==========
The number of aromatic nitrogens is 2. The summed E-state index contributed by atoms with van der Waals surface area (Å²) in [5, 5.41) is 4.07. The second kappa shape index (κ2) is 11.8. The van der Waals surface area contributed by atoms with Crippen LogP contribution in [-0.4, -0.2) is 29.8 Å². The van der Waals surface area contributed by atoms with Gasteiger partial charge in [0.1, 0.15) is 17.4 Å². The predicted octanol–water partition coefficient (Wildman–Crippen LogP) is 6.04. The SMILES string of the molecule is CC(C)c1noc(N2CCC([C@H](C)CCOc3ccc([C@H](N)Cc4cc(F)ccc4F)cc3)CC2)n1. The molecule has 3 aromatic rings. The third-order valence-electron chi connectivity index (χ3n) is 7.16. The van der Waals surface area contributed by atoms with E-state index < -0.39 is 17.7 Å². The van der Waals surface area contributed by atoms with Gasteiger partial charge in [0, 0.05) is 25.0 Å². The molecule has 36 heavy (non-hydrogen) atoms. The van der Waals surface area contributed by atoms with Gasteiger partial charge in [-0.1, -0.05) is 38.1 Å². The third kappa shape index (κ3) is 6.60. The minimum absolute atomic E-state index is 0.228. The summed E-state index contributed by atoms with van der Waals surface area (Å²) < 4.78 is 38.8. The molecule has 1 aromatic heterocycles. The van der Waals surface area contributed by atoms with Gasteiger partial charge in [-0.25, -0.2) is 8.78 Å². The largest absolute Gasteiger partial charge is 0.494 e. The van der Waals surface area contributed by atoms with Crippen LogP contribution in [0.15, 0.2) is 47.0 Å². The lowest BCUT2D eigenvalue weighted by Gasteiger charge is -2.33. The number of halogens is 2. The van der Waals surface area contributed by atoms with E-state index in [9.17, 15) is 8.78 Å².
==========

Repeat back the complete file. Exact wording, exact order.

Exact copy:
The number of aromatic nitrogens is 2. The summed E-state index contributed by atoms with van der Waals surface area (Å²) in [5, 5.41) is 4.07. The second kappa shape index (κ2) is 11.8. The van der Waals surface area contributed by atoms with Crippen LogP contribution in [-0.4, -0.2) is 29.8 Å². The van der Waals surface area contributed by atoms with Gasteiger partial charge in [0.1, 0.15) is 17.4 Å². The predicted octanol–water partition coefficient (Wildman–Crippen LogP) is 6.04. The SMILES string of the molecule is CC(C)c1noc(N2CCC([C@H](C)CCOc3ccc([C@H](N)Cc4cc(F)ccc4F)cc3)CC2)n1. The molecule has 3 aromatic rings. The third-order valence-electron chi connectivity index (χ3n) is 7.16. The van der Waals surface area contributed by atoms with E-state index < -0.39 is 17.7 Å². The van der Waals surface area contributed by atoms with Gasteiger partial charge in [0, 0.05) is 25.0 Å². The molecule has 36 heavy (non-hydrogen) atoms. The van der Waals surface area contributed by atoms with Gasteiger partial charge in [-0.1, -0.05) is 38.1 Å². The third kappa shape index (κ3) is 6.60. The minimum absolute atomic E-state index is 0.228. The summed E-state index contributed by atoms with van der Waals surface area (Å²) < 4.78 is 38.8. The molecule has 1 aromatic heterocycles. The van der Waals surface area contributed by atoms with Gasteiger partial charge in [-0.25, -0.2) is 8.78 Å². The largest absolute Gasteiger partial charge is 0.494 e. The van der Waals surface area contributed by atoms with Crippen LogP contribution in [0.15, 0.2) is 47.0 Å². The lowest BCUT2D eigenvalue weighted by Gasteiger charge is -2.33. The number of halogens is 2. The van der Waals surface area contributed by atoms with E-state index in [9.17, 15) is 8.78 Å².